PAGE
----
Acrylic Resin Fundamentals

Acrylic Resin Fundamentals, UL Prospector, Ronald Lewarchik, 4/2016:

Coatings utilizing acrylic resins are the leading polymer technology in the coatings industry. Historically alkyd finishes have held the leading position in coatings for decades. Acrylics are utilized in architectural coatings, product finishes for original equipment manufacture including automotive (OEM) and refinish, as well as special-purpose coatings.

Acrylic resins are primarily based on acrylate and methacrylate monomers and provide good weather resistance, resistance to hydrolysis, gloss and color retention in exterior applications. Due to their versatility and performance, acrylic coatings account for over 25% of all coatings and global sales approaching $25 billion. Acrylic resins can be thermoplastic or thermosett and are used in organic solvent born, waterborne, powder and radiation-curable coatings

Table I – Tg of Nonfunctional Homopolymers
Table I – Tg of Nonfunctional Homopolymers

Three broad classes of liquid coatings utilizing acrylic resins include thermoplastic, thermoset and waterborne. Many acrylic resins may also include other vinyl monomers such as styrene or vinyl acetate primarily to reduce cost. Acrylic monomers have a lower Tg than their analogous methacrylate monomers (for example compare the Tg for n-butyl acrylate versus n-butyl methacrylate see Table I and Table II). As Table II suggests, the glass transition temperature of the monomers selected for synthesis of a resin can be selected to enhance multiple properties that may include weather resistance, moisture resistance, oxygen permeability, flexibility reactivity, cure and hardness. In addition, acrylics can be functionalized with a variety of monomers to provide improved adhesion to metal, or to react for example with aminoplast or isocyanate crosslinkers.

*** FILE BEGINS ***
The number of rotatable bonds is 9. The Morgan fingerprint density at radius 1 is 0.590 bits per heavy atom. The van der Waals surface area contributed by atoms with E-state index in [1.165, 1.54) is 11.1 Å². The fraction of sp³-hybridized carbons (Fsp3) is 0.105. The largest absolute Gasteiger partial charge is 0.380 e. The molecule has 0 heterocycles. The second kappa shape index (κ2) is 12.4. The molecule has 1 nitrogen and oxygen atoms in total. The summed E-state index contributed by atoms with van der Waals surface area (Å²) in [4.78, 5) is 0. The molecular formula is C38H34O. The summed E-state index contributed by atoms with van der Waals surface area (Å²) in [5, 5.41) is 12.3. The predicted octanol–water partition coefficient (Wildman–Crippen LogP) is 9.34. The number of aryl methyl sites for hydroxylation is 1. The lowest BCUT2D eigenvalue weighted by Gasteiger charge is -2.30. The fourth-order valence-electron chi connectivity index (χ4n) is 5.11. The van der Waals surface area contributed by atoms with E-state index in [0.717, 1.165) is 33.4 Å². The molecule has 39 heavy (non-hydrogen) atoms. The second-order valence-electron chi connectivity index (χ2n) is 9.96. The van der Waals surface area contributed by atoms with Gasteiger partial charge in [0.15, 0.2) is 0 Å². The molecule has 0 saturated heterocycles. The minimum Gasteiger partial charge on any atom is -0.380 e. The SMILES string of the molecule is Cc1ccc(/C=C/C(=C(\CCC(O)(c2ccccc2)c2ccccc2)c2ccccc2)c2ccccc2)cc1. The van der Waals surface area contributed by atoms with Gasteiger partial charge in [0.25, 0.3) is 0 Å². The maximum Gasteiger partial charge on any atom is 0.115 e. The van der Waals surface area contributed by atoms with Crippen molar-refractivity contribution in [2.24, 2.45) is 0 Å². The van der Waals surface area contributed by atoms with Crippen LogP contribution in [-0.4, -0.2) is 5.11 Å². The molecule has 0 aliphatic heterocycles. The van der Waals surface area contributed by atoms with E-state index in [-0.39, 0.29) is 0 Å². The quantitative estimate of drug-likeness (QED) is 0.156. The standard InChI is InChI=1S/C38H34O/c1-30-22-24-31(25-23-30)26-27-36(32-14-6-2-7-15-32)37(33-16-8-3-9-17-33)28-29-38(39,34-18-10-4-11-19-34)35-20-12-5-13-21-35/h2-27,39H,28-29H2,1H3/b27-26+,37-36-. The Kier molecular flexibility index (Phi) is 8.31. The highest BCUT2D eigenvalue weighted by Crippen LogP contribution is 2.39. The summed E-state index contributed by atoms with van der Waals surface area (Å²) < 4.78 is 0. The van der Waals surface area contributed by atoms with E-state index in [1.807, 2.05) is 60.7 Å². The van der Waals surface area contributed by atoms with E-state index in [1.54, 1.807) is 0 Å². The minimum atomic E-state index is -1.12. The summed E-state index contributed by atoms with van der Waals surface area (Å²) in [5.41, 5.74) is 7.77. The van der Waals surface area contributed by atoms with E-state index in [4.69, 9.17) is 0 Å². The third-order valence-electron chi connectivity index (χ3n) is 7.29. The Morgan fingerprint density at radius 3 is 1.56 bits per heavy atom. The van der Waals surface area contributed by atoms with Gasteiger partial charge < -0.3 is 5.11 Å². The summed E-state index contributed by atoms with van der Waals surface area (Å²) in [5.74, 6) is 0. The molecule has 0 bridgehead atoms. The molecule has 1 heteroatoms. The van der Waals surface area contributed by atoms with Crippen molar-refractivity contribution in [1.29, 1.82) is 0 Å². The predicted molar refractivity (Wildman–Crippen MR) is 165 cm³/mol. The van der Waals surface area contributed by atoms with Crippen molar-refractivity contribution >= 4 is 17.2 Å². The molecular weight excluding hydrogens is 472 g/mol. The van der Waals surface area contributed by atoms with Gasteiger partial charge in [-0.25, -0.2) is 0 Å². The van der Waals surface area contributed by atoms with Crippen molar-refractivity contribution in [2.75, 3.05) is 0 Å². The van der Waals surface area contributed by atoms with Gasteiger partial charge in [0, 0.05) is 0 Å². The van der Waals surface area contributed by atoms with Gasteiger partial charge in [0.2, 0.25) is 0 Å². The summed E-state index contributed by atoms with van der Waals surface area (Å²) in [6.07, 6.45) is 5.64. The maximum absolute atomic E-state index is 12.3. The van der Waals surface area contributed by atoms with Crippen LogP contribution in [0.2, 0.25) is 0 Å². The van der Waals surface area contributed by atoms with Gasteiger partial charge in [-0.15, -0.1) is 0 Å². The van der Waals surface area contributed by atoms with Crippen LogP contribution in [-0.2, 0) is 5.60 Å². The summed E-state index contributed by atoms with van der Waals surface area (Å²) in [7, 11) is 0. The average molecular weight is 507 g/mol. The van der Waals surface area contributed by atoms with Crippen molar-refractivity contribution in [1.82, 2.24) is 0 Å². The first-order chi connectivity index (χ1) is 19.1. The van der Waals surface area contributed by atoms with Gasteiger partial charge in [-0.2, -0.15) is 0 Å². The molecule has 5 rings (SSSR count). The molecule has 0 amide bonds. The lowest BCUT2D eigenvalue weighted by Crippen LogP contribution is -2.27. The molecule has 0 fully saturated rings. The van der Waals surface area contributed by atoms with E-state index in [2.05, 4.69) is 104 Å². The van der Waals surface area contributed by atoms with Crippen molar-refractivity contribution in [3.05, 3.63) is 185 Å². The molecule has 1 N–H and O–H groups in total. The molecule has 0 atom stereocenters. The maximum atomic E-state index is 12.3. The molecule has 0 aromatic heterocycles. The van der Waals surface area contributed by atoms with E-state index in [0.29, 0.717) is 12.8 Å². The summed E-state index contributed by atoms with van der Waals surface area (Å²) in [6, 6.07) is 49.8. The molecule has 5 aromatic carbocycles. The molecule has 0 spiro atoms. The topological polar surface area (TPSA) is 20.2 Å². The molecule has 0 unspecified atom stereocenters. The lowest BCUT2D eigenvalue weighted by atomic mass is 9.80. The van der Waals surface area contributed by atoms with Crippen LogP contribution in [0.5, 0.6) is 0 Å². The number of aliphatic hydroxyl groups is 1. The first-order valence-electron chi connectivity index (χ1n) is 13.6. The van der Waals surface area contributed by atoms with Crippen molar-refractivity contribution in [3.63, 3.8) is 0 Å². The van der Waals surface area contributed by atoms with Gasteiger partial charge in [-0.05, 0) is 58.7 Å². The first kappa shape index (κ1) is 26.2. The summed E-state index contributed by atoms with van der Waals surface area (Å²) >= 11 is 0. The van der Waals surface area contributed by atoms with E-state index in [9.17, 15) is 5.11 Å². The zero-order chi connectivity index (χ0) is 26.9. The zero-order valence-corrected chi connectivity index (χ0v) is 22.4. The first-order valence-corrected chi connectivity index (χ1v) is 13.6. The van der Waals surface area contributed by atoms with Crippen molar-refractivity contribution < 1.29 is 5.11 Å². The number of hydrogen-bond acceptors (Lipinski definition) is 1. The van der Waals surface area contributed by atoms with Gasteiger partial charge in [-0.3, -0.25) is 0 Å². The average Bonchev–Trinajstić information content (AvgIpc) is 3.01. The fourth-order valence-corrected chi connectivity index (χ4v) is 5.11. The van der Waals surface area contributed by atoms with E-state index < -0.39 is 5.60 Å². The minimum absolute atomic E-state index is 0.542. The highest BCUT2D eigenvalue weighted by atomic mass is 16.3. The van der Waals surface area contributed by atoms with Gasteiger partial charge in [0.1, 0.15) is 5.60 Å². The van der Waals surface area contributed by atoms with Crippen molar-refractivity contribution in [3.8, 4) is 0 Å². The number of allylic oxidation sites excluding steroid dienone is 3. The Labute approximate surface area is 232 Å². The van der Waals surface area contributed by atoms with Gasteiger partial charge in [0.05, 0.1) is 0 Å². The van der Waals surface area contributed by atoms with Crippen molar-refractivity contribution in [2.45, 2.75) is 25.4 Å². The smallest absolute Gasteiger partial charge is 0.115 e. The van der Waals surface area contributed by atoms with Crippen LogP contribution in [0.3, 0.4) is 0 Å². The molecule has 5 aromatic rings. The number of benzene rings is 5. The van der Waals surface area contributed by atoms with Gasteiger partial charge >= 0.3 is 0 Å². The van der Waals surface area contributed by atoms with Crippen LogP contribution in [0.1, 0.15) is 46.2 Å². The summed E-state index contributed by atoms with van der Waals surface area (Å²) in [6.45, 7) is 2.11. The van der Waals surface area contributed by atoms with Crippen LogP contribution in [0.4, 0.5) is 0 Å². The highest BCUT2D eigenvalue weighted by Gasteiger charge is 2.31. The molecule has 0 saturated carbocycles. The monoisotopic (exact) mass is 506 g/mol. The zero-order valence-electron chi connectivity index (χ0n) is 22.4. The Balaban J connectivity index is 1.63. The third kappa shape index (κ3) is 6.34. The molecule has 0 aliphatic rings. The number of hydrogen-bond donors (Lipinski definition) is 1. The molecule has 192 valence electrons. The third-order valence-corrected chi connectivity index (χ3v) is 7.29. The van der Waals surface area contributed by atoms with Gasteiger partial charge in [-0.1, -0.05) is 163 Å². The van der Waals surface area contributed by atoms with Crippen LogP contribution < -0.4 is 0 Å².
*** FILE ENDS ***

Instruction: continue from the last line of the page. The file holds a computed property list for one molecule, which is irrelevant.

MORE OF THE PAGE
acrylics_table_2
Table II Relationship of Tg to Physical Properties

Thermoplastic acrylic polymers (TPA) in general have excellent properties including exterior durability. Such resins were widely used in automotive OEM and Refinish topcoats from the 50’s to the 70’s, but their use has dramatically declined due to the high molecular weight necessary to provide properties, they require a high amount of organic solvent to enable air atomized spray application. Accordingly these paints apply at about 20% weight solids. Thermoplastic resins typically use a high level of methyl methacrylate in their polymer backbone to provide excellent hardness and exterior durability.

Figure I – Structure of poly MMA and poly MA
Figure I – Structure of poly MMA and poly MA

Thermosetting acrylic resins (TSA) are designed with functional monomers to either react with themselves when exposed to heat or moisture, or with that of a cross-linker to form a cross-linked film. Thermoset resins as a group are lower molecular weight and thus have higher application solids. Once cross-linked, as a class they offer films with excellent resistance to organic solvents, moisture and UV light and do not soften appreciably when exposed to moderately high temperatures as thermoplastics do.  An example of acrylic monomers with functional groups that can be used to functionalize acrylic polymers to provide properties such as crosslinking, self-crosslinking, improved adhesion or pigment wetting are provided in Table III.

Table III – Functional Acrylic Monomers
Table III – Functional Acrylic Monomers

Being able to functionalize an acrylic resin with a wide range of reactive moieties provides the ability to tailor the performance of the resin backbone to provide improved adhesion over a variety of substrates, improved pigment wetting and/or the ability to provide crosslinking or self-crosslinking. Other acrylic monomers are also available to impart sulfonic acid, or phosphoric acid functionality to the acrylic resin.